Wednesday, May 22, 2013

Revising Your Novel's First Draft

You've just typed, "The End." Your first draft is completed. Perhaps you've been creating this masterpiece for several years, one scene at a time in between your day job and family obligations. Or perhaps you've just banged out this entire novel during the month of November. Now what? Here I offer a few helpful tips for revising your first draft into something more polished.

1. Create Your Roadmap

If you did not create your first draft from an outline, now is the time. Your outline is a roadmap that will keep you on the right track as you move through the book. This is particularly important for mysteries and thrillers, which tend to have plots that are complicated enough to confuse even the author.

Write an outline of the entire book, chapter by chapter, as it is currently written (even if you intend to change everything.) You should be able to summarize each chapter in a single sentence or bullet point. You should also be able to detail each chapter in a single paragraph. If you're unable to do this for some of your chapters, you might have too much going on in those chapters. In a novel, there is plenty of time for each subplot to develop, so don't throw too much at the reader at one time, leaving him/her confused. You also don't want to give away too much at the beginning. Let themes have time to develop.

2. Plot Your Plots

If your outline above looks more like a mangled spider web than a roadmap, you might need to take a step back. Make a list of your subplots. Summarize each subplot as its own little mini-story in three paragraphs or less. There should not be more than about four or five main subplots in a novel. Most novels in the mystery and thriller genres have two or three.

Now go back to your outline. Flag places in the story where each subplot can be introduced and developed. Also flag places where subplots share a common theme. These are the places where they can potentially be woven together. A common pitfall of newer or less experienced authors is to create different subplots that never quite mesh. Make sure from the beginning that your subplots will eventually interweave.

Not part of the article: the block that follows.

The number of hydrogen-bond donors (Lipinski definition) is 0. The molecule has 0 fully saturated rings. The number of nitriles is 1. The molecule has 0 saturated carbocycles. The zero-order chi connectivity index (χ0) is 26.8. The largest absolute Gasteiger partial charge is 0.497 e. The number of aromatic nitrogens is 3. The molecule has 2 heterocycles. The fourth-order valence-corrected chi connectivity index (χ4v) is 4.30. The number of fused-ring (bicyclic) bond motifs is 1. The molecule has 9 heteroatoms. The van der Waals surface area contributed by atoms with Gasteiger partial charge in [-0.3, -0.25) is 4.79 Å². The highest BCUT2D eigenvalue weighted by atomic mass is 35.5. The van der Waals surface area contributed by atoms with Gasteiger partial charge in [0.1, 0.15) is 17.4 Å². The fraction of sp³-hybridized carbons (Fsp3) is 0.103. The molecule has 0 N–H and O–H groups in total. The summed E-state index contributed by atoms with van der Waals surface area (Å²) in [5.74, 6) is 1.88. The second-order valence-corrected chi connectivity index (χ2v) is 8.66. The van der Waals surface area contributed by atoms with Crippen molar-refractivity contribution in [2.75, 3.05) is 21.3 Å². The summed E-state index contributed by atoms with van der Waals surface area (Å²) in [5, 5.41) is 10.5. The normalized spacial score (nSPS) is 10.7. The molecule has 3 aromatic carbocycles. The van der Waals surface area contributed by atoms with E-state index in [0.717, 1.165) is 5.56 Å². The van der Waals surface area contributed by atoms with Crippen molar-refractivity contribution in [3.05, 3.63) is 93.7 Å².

3. Hone Your Acting Skills

Once you have established your subplots and outlined how to develop them, it is time to define and refine your characters. First, make a list of all of your major characters (including historical figures, ghosts, villains whose identity has yet to be discovered, etc.) Find spots in your outline to introduce and develop each of them. Try to introduce all of your major characters in the first third of the book. If you have more than about ten main characters, you might have too many and readers might have trouble keeping track of them. Ask yourself if all of them are necessary or if roles can be merged. On the other hand, if you have fewer than about five major characters, your story might be a bit thin and adding a subplot or two might be in order. Also make a list of minor characters. Decide who needs a name and who can simply be "the concierge" or "the limo driver." Decide if any of these minor characters will come up again.

For each character you decide to keep, make a short list of physical traits and personality traits. Does the character have an accent? A limp? What are his go-to words in dialog? As you develop scenes, keep these character traits consistent. If your character's mood changes halfway through a scene, something has to have triggered that change. If her English is poor in her first scene, she can't develop a sudden eloquence later.